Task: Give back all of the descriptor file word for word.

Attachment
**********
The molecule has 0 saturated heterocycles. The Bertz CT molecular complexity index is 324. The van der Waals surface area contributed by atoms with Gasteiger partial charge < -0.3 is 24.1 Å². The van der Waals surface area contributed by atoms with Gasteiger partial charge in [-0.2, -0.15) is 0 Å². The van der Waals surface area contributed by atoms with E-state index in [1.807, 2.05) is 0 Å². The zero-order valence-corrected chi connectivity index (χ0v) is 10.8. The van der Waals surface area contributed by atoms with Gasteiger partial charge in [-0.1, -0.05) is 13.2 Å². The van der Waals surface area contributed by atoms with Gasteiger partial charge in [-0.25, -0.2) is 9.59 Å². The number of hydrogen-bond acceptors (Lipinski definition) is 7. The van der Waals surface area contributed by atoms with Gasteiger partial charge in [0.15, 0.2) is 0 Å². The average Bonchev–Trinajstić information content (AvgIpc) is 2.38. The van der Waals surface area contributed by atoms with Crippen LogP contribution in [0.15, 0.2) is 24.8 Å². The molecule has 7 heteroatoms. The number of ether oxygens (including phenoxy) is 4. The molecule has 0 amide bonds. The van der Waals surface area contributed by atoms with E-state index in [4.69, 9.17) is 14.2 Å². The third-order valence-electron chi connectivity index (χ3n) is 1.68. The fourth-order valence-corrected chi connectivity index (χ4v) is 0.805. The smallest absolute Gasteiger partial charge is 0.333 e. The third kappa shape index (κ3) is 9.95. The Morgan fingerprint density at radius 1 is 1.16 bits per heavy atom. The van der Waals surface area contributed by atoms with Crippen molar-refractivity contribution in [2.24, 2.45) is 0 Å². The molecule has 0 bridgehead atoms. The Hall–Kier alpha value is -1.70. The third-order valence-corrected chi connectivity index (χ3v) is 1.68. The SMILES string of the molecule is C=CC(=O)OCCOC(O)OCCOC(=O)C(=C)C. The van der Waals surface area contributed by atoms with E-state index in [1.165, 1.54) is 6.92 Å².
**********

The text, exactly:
The molecule has 0 saturated heterocycles. The Bertz CT molecular complexity index is 324. The van der Waals surface area contributed by atoms with Gasteiger partial charge < -0.3 is 24.1 Å². The van der Waals surface area contributed by atoms with Gasteiger partial charge in [-0.2, -0.15) is 0 Å². The van der Waals surface area contributed by atoms with E-state index in [1.807, 2.05) is 0 Å². The zero-order valence-corrected chi connectivity index (χ0v) is 10.8. The van der Waals surface area contributed by atoms with Gasteiger partial charge in [-0.1, -0.05) is 13.2 Å². The van der Waals surface area contributed by atoms with Gasteiger partial charge in [-0.25, -0.2) is 9.59 Å². The number of hydrogen-bond acceptors (Lipinski definition) is 7. The van der Waals surface area contributed by atoms with Gasteiger partial charge in [0.15, 0.2) is 0 Å². The average Bonchev–Trinajstić information content (AvgIpc) is 2.38. The van der Waals surface area contributed by atoms with Crippen LogP contribution in [0.15, 0.2) is 24.8 Å². The molecule has 7 heteroatoms. The number of ether oxygens (including phenoxy) is 4. The molecule has 0 amide bonds. The van der Waals surface area contributed by atoms with E-state index in [4.69, 9.17) is 14.2 Å². The third-order valence-electron chi connectivity index (χ3n) is 1.68. The fourth-order valence-corrected chi connectivity index (χ4v) is 0.805. The smallest absolute Gasteiger partial charge is 0.333 e. The third kappa shape index (κ3) is 9.95. The Morgan fingerprint density at radius 1 is 1.16 bits per heavy atom. The van der Waals surface area contributed by atoms with Crippen molar-refractivity contribution in [2.24, 2.45) is 0 Å². The molecule has 0 bridgehead atoms. The Hall–Kier alpha value is -1.70. The third-order valence-corrected chi connectivity index (χ3v) is 1.68. The SMILES string of the molecule is C=CC(=O)OCCOC(O)OCCOC(=O)C(=C)C. The van der Waals surface area contributed by atoms with E-state index in [1.165, 1.54) is 6.92 Å².